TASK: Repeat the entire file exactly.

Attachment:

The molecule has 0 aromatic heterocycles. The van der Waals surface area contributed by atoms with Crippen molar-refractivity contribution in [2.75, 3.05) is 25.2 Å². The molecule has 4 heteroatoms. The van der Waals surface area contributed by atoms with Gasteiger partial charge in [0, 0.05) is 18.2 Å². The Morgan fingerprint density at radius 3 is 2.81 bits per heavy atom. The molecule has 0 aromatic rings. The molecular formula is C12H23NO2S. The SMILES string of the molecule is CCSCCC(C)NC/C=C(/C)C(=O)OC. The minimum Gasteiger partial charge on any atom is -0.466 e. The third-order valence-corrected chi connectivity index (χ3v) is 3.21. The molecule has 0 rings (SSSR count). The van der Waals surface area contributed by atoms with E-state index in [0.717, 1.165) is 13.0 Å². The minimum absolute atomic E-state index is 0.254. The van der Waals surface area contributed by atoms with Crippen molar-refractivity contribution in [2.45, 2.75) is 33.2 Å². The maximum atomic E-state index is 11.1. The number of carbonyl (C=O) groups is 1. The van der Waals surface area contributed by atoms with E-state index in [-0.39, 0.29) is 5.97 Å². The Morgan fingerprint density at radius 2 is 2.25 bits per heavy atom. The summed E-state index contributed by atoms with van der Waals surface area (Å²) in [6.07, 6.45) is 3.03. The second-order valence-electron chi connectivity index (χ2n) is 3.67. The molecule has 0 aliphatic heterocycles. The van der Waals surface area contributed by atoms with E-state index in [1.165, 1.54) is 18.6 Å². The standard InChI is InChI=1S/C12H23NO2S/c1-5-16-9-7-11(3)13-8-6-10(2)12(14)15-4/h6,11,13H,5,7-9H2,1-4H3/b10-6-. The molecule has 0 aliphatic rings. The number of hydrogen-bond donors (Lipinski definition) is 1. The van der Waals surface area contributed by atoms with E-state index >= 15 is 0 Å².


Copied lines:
The molecule has 0 aromatic heterocycles. The van der Waals surface area contributed by atoms with Crippen molar-refractivity contribution in [2.75, 3.05) is 25.2 Å². The molecule has 4 heteroatoms. The van der Waals surface area contributed by atoms with Gasteiger partial charge in [0, 0.05) is 18.2 Å². The Morgan fingerprint density at radius 3 is 2.81 bits per heavy atom. The molecule has 0 aromatic rings. The molecular formula is C12H23NO2S. The SMILES string of the molecule is CCSCCC(C)NC/C=C(/C)C(=O)OC. The minimum Gasteiger partial charge on any atom is -0.466 e. The third-order valence-corrected chi connectivity index (χ3v) is 3.21. The molecule has 0 rings (SSSR count). The van der Waals surface area contributed by atoms with E-state index in [0.717, 1.165) is 13.0 Å². The minimum absolute atomic E-state index is 0.254. The van der Waals surface area contributed by atoms with Crippen molar-refractivity contribution in [2.45, 2.75) is 33.2 Å². The maximum atomic E-state index is 11.1. The number of carbonyl (C=O) groups is 1. The van der Waals surface area contributed by atoms with E-state index in [-0.39, 0.29) is 5.97 Å². The Morgan fingerprint density at radius 2 is 2.25 bits per heavy atom. The summed E-state index contributed by atoms with van der Waals surface area (Å²) in [6.07, 6.45) is 3.03. The second-order valence-electron chi connectivity index (χ2n) is 3.67. The molecule has 0 aliphatic heterocycles. The van der Waals surface area contributed by atoms with E-state index in [1.165, 1.54) is 18.6 Å². The standard InChI is InChI=1S/C12H23NO2S/c1-5-16-9-7-11(3)13-8-6-10(2)12(14)15-4/h6,11,13H,5,7-9H2,1-4H3/b10-6-. The molecule has 0 aliphatic rings. The number of hydrogen-bond donors (Lipinski definition) is 1. The van der Waals surface area contributed by atoms with E-state index >= 15 is 0 Å².